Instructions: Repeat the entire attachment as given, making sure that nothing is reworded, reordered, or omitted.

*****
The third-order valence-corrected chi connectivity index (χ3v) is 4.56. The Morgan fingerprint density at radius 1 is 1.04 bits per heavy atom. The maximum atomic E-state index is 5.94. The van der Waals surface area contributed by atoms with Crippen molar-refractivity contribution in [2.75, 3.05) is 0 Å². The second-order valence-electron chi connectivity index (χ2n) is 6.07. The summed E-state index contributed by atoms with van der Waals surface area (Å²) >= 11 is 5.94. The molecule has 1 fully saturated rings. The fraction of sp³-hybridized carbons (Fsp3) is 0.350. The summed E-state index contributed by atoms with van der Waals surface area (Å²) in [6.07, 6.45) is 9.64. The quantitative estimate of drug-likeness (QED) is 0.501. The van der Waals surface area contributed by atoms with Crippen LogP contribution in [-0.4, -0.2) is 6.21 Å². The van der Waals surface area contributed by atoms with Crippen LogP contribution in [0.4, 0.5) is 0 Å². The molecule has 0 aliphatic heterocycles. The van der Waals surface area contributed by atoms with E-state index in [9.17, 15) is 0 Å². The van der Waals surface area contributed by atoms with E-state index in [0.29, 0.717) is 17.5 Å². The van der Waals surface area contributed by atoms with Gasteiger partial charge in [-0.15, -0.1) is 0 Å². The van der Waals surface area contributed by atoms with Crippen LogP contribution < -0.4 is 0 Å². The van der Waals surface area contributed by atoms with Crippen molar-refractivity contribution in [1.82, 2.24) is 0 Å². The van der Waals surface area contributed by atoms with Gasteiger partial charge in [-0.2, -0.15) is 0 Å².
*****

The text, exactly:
The third-order valence-corrected chi connectivity index (χ3v) is 4.56. The Morgan fingerprint density at radius 1 is 1.04 bits per heavy atom. The maximum atomic E-state index is 5.94. The van der Waals surface area contributed by atoms with Crippen molar-refractivity contribution in [2.75, 3.05) is 0 Å². The second-order valence-electron chi connectivity index (χ2n) is 6.07. The summed E-state index contributed by atoms with van der Waals surface area (Å²) >= 11 is 5.94. The molecule has 1 fully saturated rings. The fraction of sp³-hybridized carbons (Fsp3) is 0.350. The summed E-state index contributed by atoms with van der Waals surface area (Å²) in [6.07, 6.45) is 9.64. The quantitative estimate of drug-likeness (QED) is 0.501. The van der Waals surface area contributed by atoms with Crippen LogP contribution in [-0.4, -0.2) is 6.21 Å². The van der Waals surface area contributed by atoms with Crippen LogP contribution in [0.4, 0.5) is 0 Å². The molecule has 0 aliphatic heterocycles. The van der Waals surface area contributed by atoms with E-state index in [9.17, 15) is 0 Å². The van der Waals surface area contributed by atoms with E-state index in [0.29, 0.717) is 17.5 Å². The van der Waals surface area contributed by atoms with Gasteiger partial charge in [-0.15, -0.1) is 0 Å². The van der Waals surface area contributed by atoms with Crippen LogP contribution < -0.4 is 0 Å². The van der Waals surface area contributed by atoms with Crippen molar-refractivity contribution in [1.82, 2.24) is 0 Å². The van der Waals surface area contributed by atoms with Gasteiger partial charge in [-0.2, -0.15) is 0 Å².